by Robert Galbraith
read by Robert Glenister
Before anyone knew this novel was written by one of the world’s most beloved authors, it received praise from critics and readers alike. However the books started flying off the shelves of Amazon.com.uk once the deception was revealed, propelling the book from 5,076 to the top of the chart. Although JK Rowling was disappointed her identity didn’t remain a secret for a little while longer, she was well aware the clock was ticking. So why the pseudonym? She said it was freeing to write without the stress, pressure and hype. She was treated like any other debut crime writer, receiving 12 rejections!
So what’s it about?
Private investigator Cormoran Strike wounded war veteran, recently estranged from his longtime girlfriend, living in his office, down to one client and with creditors at the door, he can’t seem to catch a break. That is until John Bristow walks into his office with an extraordinary tale: his sister, supermodel Lula Landry, known to her friends as the Cuckoo, fell to her death a few months ago. The police ruled the death yet another sad suicide. But John refuses to believe his sisters’ fall was anything but murder. Strike takes the case, he needs this case, however, he gets more than he bargained for, as he’s plunged headfirst into a world that’s foreign to him in every way…desperate designers, millionaires, rock stars, and gorgeous super models. He’s also quickly introduced to pleasures of the flesh that can easily lead a man into temptation.
It’s difficult to get to know or care about characters when there’s so many they are literally stepping all over each other. Never allowing the reader to really feel like they have learned anything about them beyond the surface stuff and this is hardly enough to build a relationship on. The story drags on far too long with nothing but page filler dialogue. This 450 page hardcover could easily have been whittled down to half as much, thus delivering a more concise and tightly woven story. I hope with this being the first in a new series that the follow up stories will light a fire within the listener (and/or reader), move much more swiftly, leaving the “blah, blah, blah” on the editing floor.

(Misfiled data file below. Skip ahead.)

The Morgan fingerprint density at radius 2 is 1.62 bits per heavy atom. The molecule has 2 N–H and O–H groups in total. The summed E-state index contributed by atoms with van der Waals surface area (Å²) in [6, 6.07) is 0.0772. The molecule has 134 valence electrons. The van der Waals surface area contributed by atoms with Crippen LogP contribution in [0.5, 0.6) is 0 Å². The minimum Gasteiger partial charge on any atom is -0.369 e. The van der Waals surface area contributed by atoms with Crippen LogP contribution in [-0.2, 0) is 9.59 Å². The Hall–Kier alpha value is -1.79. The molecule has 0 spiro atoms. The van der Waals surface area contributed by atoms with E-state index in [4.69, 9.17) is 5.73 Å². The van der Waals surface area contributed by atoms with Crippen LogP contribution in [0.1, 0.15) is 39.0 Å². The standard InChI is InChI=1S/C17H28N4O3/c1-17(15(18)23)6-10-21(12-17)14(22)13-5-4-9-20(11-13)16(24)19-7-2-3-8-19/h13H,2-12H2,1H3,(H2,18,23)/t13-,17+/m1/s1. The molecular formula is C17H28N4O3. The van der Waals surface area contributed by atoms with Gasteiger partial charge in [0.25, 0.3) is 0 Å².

Robert Glenister’s narration of “The Cuckoo’s Calling” is definitely an added bonus to this otherwise slow moving, almost stale at times story. The English accents are spot on and even the cursing is absolutely delightful and in no way detracts from the story. (Not just cursing for the sake of cursing, it actually fits the story.) Glenister gives each character a distinct and defining voice allowing the story to come to life through the listeners ear phones. Excellent narration!
This is a “good” book, but not great. I do plan on reading the next book in the series, if for no other reason than to see if the story gets any tighter, so that I can get to know and possibly even like or dislike a character or two. You can’t help but compare this book to the best selling Potter series. Which isn’t fair – because it’s like comparing apples to softballs. Which is probably why JK Rowling adopted the pseudonym in the first place. She knew the comparisons would happen, as illogical as they are, simply because of the popularity of her first series, which went on to sell millions upon millions of copies in every conceivable language, in all four corners of the world. Few writers Ever experience such fame and wide spread recognition. But when trying to do something completely different from that which you have been known and loved for the world over, the popularity and recognition make it nearly impossible. I applaud her for having the gumption to step out as Robert Galbraith and swing for the fence!